These pieces serve as both incitement and reflection on the work Evan Parker and I have been doing since the 1990’s. They differ not so much in technique from concert work as in situation. All were recorded in the studio and reflect the more measured frame of solitary music making. They have been edited but the idea was play rather than collage.
I remember one day when asked by an earnest critic to define choreography Bill Forsyth answered “a channel for the desire to dance”. This has stuck with me because it was so immediately clear that no composer would have said that singing and playing music are the real thing and that composing was another way of getting there. Sometime in the last century or so a gap seems to have opened in western art music between composers and performers. Musicians were no longer looked to as a source of creative collaboration. It was often said by way of explanation that systems of music description had exceeded the ability of performers, but as can be heard by anyone willing to listen, the achievements of too many musicians have exceeded the possibilities of notation. For me the real thing has always been playing. Early on Electronic Music tried to do without a performance practice. One of the attractions to working with virtuosos is as a way of forcing performance into the mix.
I’ve always seen programming work as kin to instrument making rather than crafting language to describe music. The making of music, musical intelligence, arises within the process of listening and playing. Instruments are not neutral channels of control, just links correlating some idea with its expression in sound. They are intrusive inventions that incite new phenomena. They amplify and modulate the vibration of air but they also carve experience that has no other access. The writing for these instruments focuses on the construction of formal detail, content arises in the moment, remaining ambiguous until the musical meeting begins. The instruments act as levers to dislocate intention. At the fulcrum is the surprise of hearing the result of well-known techniques radically reorganized. It is a way of getting fresh ears with out sacrificing fluency.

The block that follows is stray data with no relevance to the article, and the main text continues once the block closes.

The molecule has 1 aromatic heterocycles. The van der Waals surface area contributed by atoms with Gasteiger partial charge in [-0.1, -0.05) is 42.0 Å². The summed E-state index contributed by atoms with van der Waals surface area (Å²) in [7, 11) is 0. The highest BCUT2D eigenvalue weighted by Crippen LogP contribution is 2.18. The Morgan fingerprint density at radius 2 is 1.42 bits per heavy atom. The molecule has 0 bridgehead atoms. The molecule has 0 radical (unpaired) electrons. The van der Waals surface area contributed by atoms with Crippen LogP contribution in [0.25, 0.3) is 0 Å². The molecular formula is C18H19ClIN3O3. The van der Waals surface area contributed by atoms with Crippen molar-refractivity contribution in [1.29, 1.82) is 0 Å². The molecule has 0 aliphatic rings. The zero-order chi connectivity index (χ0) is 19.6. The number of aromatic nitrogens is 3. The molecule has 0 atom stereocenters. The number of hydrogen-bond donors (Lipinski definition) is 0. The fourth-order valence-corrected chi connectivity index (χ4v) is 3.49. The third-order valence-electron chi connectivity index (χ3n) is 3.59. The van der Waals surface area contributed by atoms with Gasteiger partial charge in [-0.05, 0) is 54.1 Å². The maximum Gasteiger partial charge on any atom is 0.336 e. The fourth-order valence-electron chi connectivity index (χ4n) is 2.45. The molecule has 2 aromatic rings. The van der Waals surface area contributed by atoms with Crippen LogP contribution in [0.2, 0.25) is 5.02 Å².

Musicians sooner or later make use of most every technological opportunity, from revealing the potential in an exotic material to hacking the theoretical into the stuff of composition. It must have been just as amazing for the ancients to discover sound in a man made stuff like brass as it is for us to hear music made with numbers. The urge to consume the new drives instrumental music.
The thing that got me to being digital is numerical simulation. This is typically the modeling on a computer of a physical process in a mathematical form. For the instruments I have to simulate the flow of sound and sounding objects. You can do this with a physical model in mind, tracking air through some tube for example. Simulations can be consistent with the physical or not. You can replace air with another fluid or even replace the laws of physics. You can model objects that could never vibrate in the real world and yet you can listen to them. Ultimately you can use any computation that produces a stream of musical numbers. The situation I have with acoustic musicians is an interesting hybrid; I take in real sound through a microphone and play the energy of this flow through an imaginary landscape.
Thanks to those who watched over the writing of these instruments Michel Waisvisz, George Lewis, Thom Willems, Bill Forsyth, Francis Marie Uitti, Joelle Leandre and most of all Evan Parker.
Two/Cut was the first track, using a small fragment of Evan’s, Conic Sections, to present the possibilities of collaboration. The Shaker and Griot mixes are more like the live work than others probably as they came earlier in the evolution of the instruments and playing. The most recent and perhaps most distant from the original are Or air and ̉rais. ̉rais -a tumultuous noise, Oran -a song.